At UNC-Chapel Hill, the story is not yet complete

jim.jenkins@newsobserver.comMarch 5, 2014 

Said the True Blue alum of UNC-Chapel Hill: “No one cares about the so-called scandals any more. People are tired of it. Why do you keep writing about it?”

He spoke, of course, of the show that at times seems like it’s played longer than “Cats” on Broadway. A football coach is brought in by boosters eager to bring a national championship to Chapel Hill. Players are found to have connections with agents. An academic department is loaded with phony courses populated with a high percentage of athletes. The coach is fired. A chancellor departs.

The University of North Carolina at Chapel Hill happens to be my alma mater. Because of the university’s journalism school (I was in history myself), it also has been the alma mater of a number of colleagues, a large number, over the 40 years I’ve been in the business at three newspapers.

The claim on the part of some of the True Blue, then, that The News & Observer is “out to get” UNC-Chapel Hill is just not so. With so many alums in this region and state who read The N&O, what in the world would be the point of that? Stories, and editorials, that cause the subjects to become angry, to see themselves as targets, always draw that “out-to-get” reaction. I don’t know anyone in this business who claims to be perfect, but conspiracy? No.

In this case, N&O staff writer Dan Kane has covered the news with exhaustive investigation and detail, and he’s written a lot about the problems in the university’s athletics program and in a shocking academic scandal. One of the latest stories has concerned a dispute between a former academic adviser in the complex that deals with athletes who says some of them couldn’t read well and weren’t ready for college work. Another adviser recently begged to differ.

Some think the university just needed to “manage” the story better. But the story didn’t need managing. It needed telling.

Universities are rather cloistered places sometimes, and they don’t handle crisis or criticism very well. And presidents and chancellors just aren’t comfortable with opening the books on public records even when the institution in question is a public one. Human nature, perhaps.

Credit is due Carol Folt, the new chancellor at Chapel Hill, for acknowledging that the university had to accept ownership of this crisis. It was a stand-up and brave gesture. Her predecessors have been honorable people, all of them. But like many presidents and chancellors who inherit “big time” sports programs, they tried to make the argument to themselves and alums that it’s possible to be Alabama on the football field and Harvard in the classroom. It’s happened, but not very often.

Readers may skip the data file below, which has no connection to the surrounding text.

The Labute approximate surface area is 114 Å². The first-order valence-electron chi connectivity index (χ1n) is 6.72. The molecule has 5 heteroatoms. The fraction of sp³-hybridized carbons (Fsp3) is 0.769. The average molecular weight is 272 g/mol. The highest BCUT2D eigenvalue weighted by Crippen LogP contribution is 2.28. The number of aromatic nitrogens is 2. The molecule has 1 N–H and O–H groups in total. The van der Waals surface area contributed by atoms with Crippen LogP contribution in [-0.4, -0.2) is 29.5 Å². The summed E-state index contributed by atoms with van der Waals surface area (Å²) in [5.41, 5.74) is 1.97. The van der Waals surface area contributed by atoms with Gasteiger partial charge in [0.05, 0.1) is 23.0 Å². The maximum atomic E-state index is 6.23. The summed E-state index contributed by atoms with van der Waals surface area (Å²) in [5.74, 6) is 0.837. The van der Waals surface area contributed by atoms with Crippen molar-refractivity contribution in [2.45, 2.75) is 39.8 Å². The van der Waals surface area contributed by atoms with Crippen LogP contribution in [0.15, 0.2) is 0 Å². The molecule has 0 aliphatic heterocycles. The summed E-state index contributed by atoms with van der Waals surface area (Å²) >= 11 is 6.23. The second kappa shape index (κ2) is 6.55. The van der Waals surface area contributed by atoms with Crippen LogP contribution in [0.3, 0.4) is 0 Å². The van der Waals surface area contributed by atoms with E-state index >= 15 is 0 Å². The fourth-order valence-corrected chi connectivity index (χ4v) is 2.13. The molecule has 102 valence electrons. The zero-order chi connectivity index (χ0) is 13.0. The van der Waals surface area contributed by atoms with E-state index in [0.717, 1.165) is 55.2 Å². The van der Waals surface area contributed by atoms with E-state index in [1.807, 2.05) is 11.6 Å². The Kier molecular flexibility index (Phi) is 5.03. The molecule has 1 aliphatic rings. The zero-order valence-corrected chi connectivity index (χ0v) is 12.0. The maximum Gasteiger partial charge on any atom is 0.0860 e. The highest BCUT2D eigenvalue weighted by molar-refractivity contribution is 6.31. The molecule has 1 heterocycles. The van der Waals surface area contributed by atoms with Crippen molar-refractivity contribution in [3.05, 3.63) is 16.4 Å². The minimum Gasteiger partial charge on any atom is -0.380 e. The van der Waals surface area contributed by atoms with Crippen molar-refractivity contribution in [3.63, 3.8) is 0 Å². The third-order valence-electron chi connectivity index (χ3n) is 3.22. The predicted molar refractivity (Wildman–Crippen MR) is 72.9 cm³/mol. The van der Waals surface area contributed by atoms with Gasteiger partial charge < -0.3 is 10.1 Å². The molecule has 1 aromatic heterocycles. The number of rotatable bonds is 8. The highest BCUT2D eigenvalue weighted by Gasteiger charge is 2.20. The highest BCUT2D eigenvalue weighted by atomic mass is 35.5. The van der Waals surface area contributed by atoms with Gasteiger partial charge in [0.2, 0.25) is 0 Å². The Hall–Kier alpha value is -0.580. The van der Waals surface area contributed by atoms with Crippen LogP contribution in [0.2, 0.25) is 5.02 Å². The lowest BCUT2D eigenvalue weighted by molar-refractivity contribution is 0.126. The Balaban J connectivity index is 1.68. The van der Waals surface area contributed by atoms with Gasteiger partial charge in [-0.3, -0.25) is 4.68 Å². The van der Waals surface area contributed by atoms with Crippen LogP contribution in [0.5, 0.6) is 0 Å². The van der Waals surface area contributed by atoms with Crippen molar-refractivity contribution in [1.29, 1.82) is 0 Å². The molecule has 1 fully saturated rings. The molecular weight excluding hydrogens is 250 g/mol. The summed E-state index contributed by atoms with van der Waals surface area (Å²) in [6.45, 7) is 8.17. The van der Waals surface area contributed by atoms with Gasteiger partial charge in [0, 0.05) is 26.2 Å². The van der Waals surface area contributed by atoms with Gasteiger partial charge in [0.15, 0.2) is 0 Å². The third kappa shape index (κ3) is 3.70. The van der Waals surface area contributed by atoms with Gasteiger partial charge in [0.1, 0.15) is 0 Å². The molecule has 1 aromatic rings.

So we can hope that the hiring of Kenneth Wainstein, the blue-chip Washington lawyer and former Justice Department bigwig who seems to have a “get to the bottom of it once and for all” mandate from Folt and UNC system President Tom Ross, will bring some tough but productive choices for the university as to priorities and standards for the future. And let’s hope the university is smart enough to fully disclose Wainstein’s findings to all the citizens of the state, who after all own the university.

Are people tired of the story? Yes they are. Should the story be forgotten? No, it should not. This isn’t about public relations. It’s about a very good university wherein administrators – under pressure from big contributors and believing that athletic success somehow enhanced academics – let the athletics program run itself. And they got burned for it.

They weren’t alone, by any means. There have been a number of prominent schools that have had to face up to embarrassing scandals when athletes got privileges beyond reason. To be sure, giving academic help (extra tutoring, etc.) to athletes has not been a secret. Why should it be? They’re working many hours a week and it’s easy to understand why they would need assistance. But there is a line that must not be crossed. When it is, universities have to do something about it.

I had classes with basketball and football players in Chapel Hill in the 1970s. Most showed up and did the work. Some professors were friendlier than others to players, but I suspect some were tougher on them, too.

It’s likely that Carolina has worked harder at playing it straight in terms of athletics and academics than other universities. But when things go wrong, getting the story out, not sitting on it or trying to manipulate it, is the only credible choice.

Deputy editorial page editor Jim Jenkins can be reached at 919-829-4513 or at

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